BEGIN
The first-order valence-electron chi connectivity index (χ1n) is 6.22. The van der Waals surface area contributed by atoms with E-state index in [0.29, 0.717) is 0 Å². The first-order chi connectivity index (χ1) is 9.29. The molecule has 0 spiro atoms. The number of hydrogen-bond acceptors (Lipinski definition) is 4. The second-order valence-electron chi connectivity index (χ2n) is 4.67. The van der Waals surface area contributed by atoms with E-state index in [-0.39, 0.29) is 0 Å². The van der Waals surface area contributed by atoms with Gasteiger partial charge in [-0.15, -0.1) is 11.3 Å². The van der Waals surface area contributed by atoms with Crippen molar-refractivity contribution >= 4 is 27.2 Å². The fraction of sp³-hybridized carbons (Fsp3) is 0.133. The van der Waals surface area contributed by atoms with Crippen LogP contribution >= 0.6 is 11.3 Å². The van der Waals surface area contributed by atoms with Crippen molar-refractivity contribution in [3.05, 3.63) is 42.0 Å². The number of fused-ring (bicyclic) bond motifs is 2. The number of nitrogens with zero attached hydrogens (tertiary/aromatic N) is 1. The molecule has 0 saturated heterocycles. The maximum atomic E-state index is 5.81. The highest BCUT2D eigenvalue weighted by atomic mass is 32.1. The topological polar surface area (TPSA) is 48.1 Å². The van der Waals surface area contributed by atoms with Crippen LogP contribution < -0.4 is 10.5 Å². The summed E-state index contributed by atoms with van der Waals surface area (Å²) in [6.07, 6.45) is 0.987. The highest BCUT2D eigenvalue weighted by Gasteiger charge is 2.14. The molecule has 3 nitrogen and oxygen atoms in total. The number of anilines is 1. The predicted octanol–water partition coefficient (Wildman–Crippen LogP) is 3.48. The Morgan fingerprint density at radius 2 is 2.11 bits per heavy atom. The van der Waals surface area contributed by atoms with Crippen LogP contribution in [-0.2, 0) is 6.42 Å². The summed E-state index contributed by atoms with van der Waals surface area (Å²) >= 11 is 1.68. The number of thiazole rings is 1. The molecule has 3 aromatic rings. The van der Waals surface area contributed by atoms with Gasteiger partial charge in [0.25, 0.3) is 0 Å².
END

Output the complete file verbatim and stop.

The first-order valence-electron chi connectivity index (χ1n) is 6.22. The van der Waals surface area contributed by atoms with E-state index in [0.29, 0.717) is 0 Å². The first-order chi connectivity index (χ1) is 9.29. The molecule has 0 spiro atoms. The number of hydrogen-bond acceptors (Lipinski definition) is 4. The second-order valence-electron chi connectivity index (χ2n) is 4.67. The van der Waals surface area contributed by atoms with E-state index in [-0.39, 0.29) is 0 Å². The van der Waals surface area contributed by atoms with Gasteiger partial charge in [-0.15, -0.1) is 11.3 Å². The van der Waals surface area contributed by atoms with Crippen molar-refractivity contribution >= 4 is 27.2 Å². The fraction of sp³-hybridized carbons (Fsp3) is 0.133. The van der Waals surface area contributed by atoms with Crippen LogP contribution >= 0.6 is 11.3 Å². The van der Waals surface area contributed by atoms with Crippen molar-refractivity contribution in [3.05, 3.63) is 42.0 Å². The number of fused-ring (bicyclic) bond motifs is 2. The number of nitrogens with zero attached hydrogens (tertiary/aromatic N) is 1. The molecule has 0 saturated heterocycles. The maximum atomic E-state index is 5.81. The highest BCUT2D eigenvalue weighted by atomic mass is 32.1. The topological polar surface area (TPSA) is 48.1 Å². The van der Waals surface area contributed by atoms with Crippen LogP contribution < -0.4 is 10.5 Å². The summed E-state index contributed by atoms with van der Waals surface area (Å²) in [6.07, 6.45) is 0.987. The highest BCUT2D eigenvalue weighted by Gasteiger charge is 2.14. The molecule has 3 nitrogen and oxygen atoms in total. The number of anilines is 1. The predicted octanol–water partition coefficient (Wildman–Crippen LogP) is 3.48. The Morgan fingerprint density at radius 2 is 2.11 bits per heavy atom. The van der Waals surface area contributed by atoms with Crippen LogP contribution in [-0.2, 0) is 6.42 Å². The summed E-state index contributed by atoms with van der Waals surface area (Å²) >= 11 is 1.68. The number of thiazole rings is 1. The molecule has 3 aromatic rings. The van der Waals surface area contributed by atoms with Gasteiger partial charge in [0.25, 0.3) is 0 Å².